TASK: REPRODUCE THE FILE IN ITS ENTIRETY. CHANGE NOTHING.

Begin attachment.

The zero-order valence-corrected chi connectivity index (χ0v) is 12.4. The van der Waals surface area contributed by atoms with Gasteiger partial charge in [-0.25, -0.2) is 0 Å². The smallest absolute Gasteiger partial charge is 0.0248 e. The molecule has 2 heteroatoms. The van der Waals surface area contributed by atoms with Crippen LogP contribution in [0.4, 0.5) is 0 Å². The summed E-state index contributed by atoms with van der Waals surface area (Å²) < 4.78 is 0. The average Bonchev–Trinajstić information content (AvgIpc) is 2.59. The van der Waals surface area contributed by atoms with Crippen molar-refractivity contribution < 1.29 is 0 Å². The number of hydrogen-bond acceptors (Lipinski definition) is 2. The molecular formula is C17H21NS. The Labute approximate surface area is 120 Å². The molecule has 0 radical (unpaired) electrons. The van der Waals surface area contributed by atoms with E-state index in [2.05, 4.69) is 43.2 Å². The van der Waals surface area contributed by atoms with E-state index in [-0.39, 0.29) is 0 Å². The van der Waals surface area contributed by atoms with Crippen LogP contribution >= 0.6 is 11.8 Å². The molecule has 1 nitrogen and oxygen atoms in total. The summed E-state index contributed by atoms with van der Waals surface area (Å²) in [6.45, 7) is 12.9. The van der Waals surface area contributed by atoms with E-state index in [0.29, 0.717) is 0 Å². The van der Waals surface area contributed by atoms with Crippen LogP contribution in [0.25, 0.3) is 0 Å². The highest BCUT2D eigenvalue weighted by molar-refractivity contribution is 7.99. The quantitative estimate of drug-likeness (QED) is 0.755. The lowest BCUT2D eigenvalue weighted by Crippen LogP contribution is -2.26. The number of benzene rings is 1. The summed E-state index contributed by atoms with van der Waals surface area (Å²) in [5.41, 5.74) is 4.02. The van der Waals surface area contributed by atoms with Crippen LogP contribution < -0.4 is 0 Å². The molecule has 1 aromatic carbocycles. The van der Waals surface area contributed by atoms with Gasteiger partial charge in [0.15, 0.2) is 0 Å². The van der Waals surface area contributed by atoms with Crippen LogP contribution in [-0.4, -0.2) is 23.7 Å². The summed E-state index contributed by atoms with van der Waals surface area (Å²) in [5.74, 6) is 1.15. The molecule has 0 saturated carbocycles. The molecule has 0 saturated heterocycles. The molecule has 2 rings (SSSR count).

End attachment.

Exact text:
The zero-order valence-corrected chi connectivity index (χ0v) is 12.4. The van der Waals surface area contributed by atoms with Gasteiger partial charge in [-0.25, -0.2) is 0 Å². The smallest absolute Gasteiger partial charge is 0.0248 e. The molecule has 2 heteroatoms. The van der Waals surface area contributed by atoms with Crippen LogP contribution in [0.4, 0.5) is 0 Å². The summed E-state index contributed by atoms with van der Waals surface area (Å²) < 4.78 is 0. The average Bonchev–Trinajstić information content (AvgIpc) is 2.59. The van der Waals surface area contributed by atoms with Crippen molar-refractivity contribution < 1.29 is 0 Å². The number of hydrogen-bond acceptors (Lipinski definition) is 2. The molecular formula is C17H21NS. The Labute approximate surface area is 120 Å². The molecule has 0 radical (unpaired) electrons. The van der Waals surface area contributed by atoms with E-state index in [2.05, 4.69) is 43.2 Å². The van der Waals surface area contributed by atoms with E-state index in [-0.39, 0.29) is 0 Å². The van der Waals surface area contributed by atoms with Crippen LogP contribution >= 0.6 is 11.8 Å². The molecule has 1 nitrogen and oxygen atoms in total. The summed E-state index contributed by atoms with van der Waals surface area (Å²) in [6.45, 7) is 12.9. The van der Waals surface area contributed by atoms with E-state index in [0.29, 0.717) is 0 Å². The van der Waals surface area contributed by atoms with Crippen LogP contribution in [0.25, 0.3) is 0 Å². The highest BCUT2D eigenvalue weighted by molar-refractivity contribution is 7.99. The quantitative estimate of drug-likeness (QED) is 0.755. The lowest BCUT2D eigenvalue weighted by Crippen LogP contribution is -2.26. The number of benzene rings is 1. The summed E-state index contributed by atoms with van der Waals surface area (Å²) in [5.41, 5.74) is 4.02. The van der Waals surface area contributed by atoms with Crippen LogP contribution < -0.4 is 0 Å². The molecule has 1 aromatic carbocycles. The van der Waals surface area contributed by atoms with Gasteiger partial charge in [0.15, 0.2) is 0 Å². The van der Waals surface area contributed by atoms with Crippen LogP contribution in [-0.4, -0.2) is 23.7 Å². The summed E-state index contributed by atoms with van der Waals surface area (Å²) in [5.74, 6) is 1.15. The molecule has 0 saturated carbocycles. The molecule has 0 saturated heterocycles. The molecule has 2 rings (SSSR count).